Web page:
Mortgage loan officers may qualify for the administrative exemption from the overtime wage provisions of the Fair Labor Standards Act, the D.C. Circuit Court of Appeals held July 2, striking down a 2010 Administrator’s Interpretation from the Department of Labor.
The court’s opinion reverses a reversal by the DOL, which had been challenged by the Mortgage Bankers Association. In 2006 the agency issued an opinion letter that determined that mortgage loan officers “with archetypal job duties” qualified for the administrative exemption of the FLSA. The employees at issue typically assist prospective borrowers in identifying and then applying for various mortgage offerings.
But just four years later DOL Deputy Administrator Nancy J. Leppink issued an Administrator’s Interpretation – the first ever from the agency – taking the opposite position: “‘employees who perform the typical job duties’ of the hypothetical mortgage loan officer ‘do not qualify as bona fide administrative employees,’” she declared.
Representing more than 2,200 real estate finance companies with more than 280,000 employees nationwide, the Mortgage Bankers Association filed suit against the DOL, arguing that the Administrator’s Interpretation had not been promulgated through the notice and comment rulemaking procedure as required by the Administrative Procedure Act. A federal district court judge disagreed, granting summary judgment for the agency.
But on appeal the D.C. Circuit reversed and vacated the Administrator’s Opinion. Quoting prior precedent, the three-judge panel said that when “an agency has given its regulation a definitive interpretation, and later significantly revises that interpretation, the agency has in effect amended its rule, something it may not accomplish [under the APA] without notice and comment.”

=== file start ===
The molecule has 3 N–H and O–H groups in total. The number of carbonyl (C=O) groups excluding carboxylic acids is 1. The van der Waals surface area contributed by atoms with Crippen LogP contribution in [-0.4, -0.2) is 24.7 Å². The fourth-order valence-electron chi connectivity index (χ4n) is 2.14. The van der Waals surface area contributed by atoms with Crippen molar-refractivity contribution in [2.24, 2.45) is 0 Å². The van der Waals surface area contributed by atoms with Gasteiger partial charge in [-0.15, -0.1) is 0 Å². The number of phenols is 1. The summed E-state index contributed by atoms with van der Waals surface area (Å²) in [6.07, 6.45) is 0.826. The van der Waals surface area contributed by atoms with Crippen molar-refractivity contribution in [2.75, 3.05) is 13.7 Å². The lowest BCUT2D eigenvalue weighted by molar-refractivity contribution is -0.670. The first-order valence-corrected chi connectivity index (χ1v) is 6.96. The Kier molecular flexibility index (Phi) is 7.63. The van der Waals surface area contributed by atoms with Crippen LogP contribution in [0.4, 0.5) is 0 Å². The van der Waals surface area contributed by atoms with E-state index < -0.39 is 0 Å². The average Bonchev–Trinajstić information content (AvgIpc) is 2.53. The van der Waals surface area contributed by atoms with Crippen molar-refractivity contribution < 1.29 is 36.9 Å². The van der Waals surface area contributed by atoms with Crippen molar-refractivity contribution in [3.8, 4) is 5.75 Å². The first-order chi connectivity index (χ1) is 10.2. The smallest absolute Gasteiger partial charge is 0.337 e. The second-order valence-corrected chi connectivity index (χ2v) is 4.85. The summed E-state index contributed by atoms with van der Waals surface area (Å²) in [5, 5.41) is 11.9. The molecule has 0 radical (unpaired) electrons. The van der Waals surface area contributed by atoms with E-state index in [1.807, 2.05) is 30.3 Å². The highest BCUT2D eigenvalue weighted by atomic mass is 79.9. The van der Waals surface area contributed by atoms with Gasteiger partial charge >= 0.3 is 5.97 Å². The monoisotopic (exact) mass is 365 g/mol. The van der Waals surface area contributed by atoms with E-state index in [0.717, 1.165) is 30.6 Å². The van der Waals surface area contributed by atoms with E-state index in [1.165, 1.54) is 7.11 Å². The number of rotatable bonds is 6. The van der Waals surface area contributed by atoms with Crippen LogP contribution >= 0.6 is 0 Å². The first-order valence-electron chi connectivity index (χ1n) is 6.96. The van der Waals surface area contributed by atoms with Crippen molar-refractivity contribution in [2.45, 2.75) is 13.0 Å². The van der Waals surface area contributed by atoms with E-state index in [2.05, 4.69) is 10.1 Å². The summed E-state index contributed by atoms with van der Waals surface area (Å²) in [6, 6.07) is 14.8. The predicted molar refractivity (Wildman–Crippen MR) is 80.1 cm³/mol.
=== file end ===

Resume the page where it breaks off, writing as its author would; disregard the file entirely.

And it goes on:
The DOL argued that the mortgage loan officers had not demonstrated “substantial and justifiable” reliance upon the 2010 position and, therefore, failed to plead a required prong of the statutory analysis.
Not so, said the three-judge panel. Plaintiffs must establish only two elements: definitive interpretations and a significant change. “[T]here is no discrete reliance element. Reliance is just one part of the definitiveness calculus,” the court wrote, acknowledging that the formula “is more art than science. Courts must weigh the role reliance plays on a case-by-case basis to ascertain its value.”
Because the DOL conceded at oral argument the existence of two definitive – and conflicting – agency interpretations and the new position was clearly a significant change, the court’s decision was made easier.
Reversing the district court’s order dismissing the Mortgage Banker Association’s motion for summary judgment, the court vacated the 2010 Administrator’s Interpretation.
“If the DOL wishes to readopt the later-in-time interpretation, it is free to do so,” the panel added. “We take no position on the merits of their interpretation. DOL must, however, conduct the required notice and comment rulemaking.”
To read the decision in Mortgage Bankers Assoc. v. Harris, click here.
Why it matters: A clear victory for the Mortgage Bankers Association – and mortgage loan officers – the D.C. Circuit’s decision is beneficial to employers in one regard: it clarifies the official position of the DOL with regard to the administrative exemption for such employees, which currently is its 2006 opinion letter that classified them as exempt. It also sets a clear standard to be applied when agencies decide to change an official position, making a quick change of heart harder to do. As the panel noted, however, the DOL is free to switch gears on the matter if it follows the required notice and comment rulemaking procedure. As a result, this ruling will not likely be the last word on this issue.